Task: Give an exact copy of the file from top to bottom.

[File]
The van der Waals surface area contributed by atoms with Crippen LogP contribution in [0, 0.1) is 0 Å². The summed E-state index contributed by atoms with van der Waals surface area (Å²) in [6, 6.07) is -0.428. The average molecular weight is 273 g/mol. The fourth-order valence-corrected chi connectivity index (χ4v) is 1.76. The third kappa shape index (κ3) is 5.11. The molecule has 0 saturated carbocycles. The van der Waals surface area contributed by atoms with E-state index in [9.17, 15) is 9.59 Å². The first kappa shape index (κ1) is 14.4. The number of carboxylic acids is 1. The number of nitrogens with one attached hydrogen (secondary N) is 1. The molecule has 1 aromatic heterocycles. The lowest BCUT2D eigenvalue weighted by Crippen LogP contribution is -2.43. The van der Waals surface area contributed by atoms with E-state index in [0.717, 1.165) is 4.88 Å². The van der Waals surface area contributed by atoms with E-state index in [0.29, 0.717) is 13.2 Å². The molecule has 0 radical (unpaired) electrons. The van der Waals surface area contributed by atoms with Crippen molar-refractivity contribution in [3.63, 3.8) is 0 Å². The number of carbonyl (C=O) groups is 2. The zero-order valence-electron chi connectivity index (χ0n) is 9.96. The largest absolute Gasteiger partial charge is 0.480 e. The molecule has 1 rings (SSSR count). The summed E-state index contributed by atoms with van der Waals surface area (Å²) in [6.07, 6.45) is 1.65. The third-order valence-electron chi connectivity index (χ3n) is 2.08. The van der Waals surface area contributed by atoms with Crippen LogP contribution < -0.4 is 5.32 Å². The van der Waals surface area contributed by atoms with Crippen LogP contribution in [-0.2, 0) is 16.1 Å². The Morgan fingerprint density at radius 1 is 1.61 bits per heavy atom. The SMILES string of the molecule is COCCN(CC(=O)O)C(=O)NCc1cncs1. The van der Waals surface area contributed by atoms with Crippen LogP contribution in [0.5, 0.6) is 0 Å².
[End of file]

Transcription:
The van der Waals surface area contributed by atoms with Crippen LogP contribution in [0, 0.1) is 0 Å². The summed E-state index contributed by atoms with van der Waals surface area (Å²) in [6, 6.07) is -0.428. The average molecular weight is 273 g/mol. The fourth-order valence-corrected chi connectivity index (χ4v) is 1.76. The third kappa shape index (κ3) is 5.11. The molecule has 0 saturated carbocycles. The van der Waals surface area contributed by atoms with E-state index in [9.17, 15) is 9.59 Å². The first kappa shape index (κ1) is 14.4. The number of carboxylic acids is 1. The number of nitrogens with one attached hydrogen (secondary N) is 1. The molecule has 1 aromatic heterocycles. The lowest BCUT2D eigenvalue weighted by Crippen LogP contribution is -2.43. The van der Waals surface area contributed by atoms with E-state index in [0.717, 1.165) is 4.88 Å². The van der Waals surface area contributed by atoms with E-state index in [0.29, 0.717) is 13.2 Å². The molecule has 0 radical (unpaired) electrons. The van der Waals surface area contributed by atoms with Crippen molar-refractivity contribution in [3.63, 3.8) is 0 Å². The number of carbonyl (C=O) groups is 2. The zero-order valence-electron chi connectivity index (χ0n) is 9.96. The largest absolute Gasteiger partial charge is 0.480 e. The molecule has 1 rings (SSSR count). The summed E-state index contributed by atoms with van der Waals surface area (Å²) in [6.07, 6.45) is 1.65. The third-order valence-electron chi connectivity index (χ3n) is 2.08. The van der Waals surface area contributed by atoms with Crippen LogP contribution < -0.4 is 5.32 Å². The van der Waals surface area contributed by atoms with Crippen LogP contribution in [-0.2, 0) is 16.1 Å². The Morgan fingerprint density at radius 1 is 1.61 bits per heavy atom. The SMILES string of the molecule is COCCN(CC(=O)O)C(=O)NCc1cncs1. The van der Waals surface area contributed by atoms with Crippen LogP contribution in [0.5, 0.6) is 0 Å².